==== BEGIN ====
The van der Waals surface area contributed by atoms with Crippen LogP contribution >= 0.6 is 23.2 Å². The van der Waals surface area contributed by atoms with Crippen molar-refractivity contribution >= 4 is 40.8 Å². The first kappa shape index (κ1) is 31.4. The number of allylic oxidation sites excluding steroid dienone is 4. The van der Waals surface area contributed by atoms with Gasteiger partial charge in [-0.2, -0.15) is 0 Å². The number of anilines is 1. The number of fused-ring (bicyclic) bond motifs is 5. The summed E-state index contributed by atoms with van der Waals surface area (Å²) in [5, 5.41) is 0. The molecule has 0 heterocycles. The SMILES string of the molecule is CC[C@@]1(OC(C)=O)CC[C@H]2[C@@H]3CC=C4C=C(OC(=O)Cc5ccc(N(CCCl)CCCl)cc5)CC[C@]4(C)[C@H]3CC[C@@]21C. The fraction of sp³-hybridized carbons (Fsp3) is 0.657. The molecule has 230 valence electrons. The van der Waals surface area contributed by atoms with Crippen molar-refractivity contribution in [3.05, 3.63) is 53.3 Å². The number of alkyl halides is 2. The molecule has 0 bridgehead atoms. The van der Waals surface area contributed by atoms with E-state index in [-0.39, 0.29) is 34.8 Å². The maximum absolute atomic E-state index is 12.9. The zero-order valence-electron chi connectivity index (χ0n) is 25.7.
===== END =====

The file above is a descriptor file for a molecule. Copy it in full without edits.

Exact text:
The van der Waals surface area contributed by atoms with Crippen LogP contribution >= 0.6 is 23.2 Å². The van der Waals surface area contributed by atoms with Crippen molar-refractivity contribution >= 4 is 40.8 Å². The first kappa shape index (κ1) is 31.4. The number of allylic oxidation sites excluding steroid dienone is 4. The van der Waals surface area contributed by atoms with Gasteiger partial charge in [-0.2, -0.15) is 0 Å². The number of anilines is 1. The number of fused-ring (bicyclic) bond motifs is 5. The summed E-state index contributed by atoms with van der Waals surface area (Å²) in [5, 5.41) is 0. The molecule has 0 heterocycles. The SMILES string of the molecule is CC[C@@]1(OC(C)=O)CC[C@H]2[C@@H]3CC=C4C=C(OC(=O)Cc5ccc(N(CCCl)CCCl)cc5)CC[C@]4(C)[C@H]3CC[C@@]21C. The fraction of sp³-hybridized carbons (Fsp3) is 0.657. The molecule has 230 valence electrons. The van der Waals surface area contributed by atoms with Crippen molar-refractivity contribution in [3.05, 3.63) is 53.3 Å². The number of alkyl halides is 2. The molecule has 0 bridgehead atoms. The van der Waals surface area contributed by atoms with E-state index in [-0.39, 0.29) is 34.8 Å². The maximum absolute atomic E-state index is 12.9. The zero-order valence-electron chi connectivity index (χ0n) is 25.7.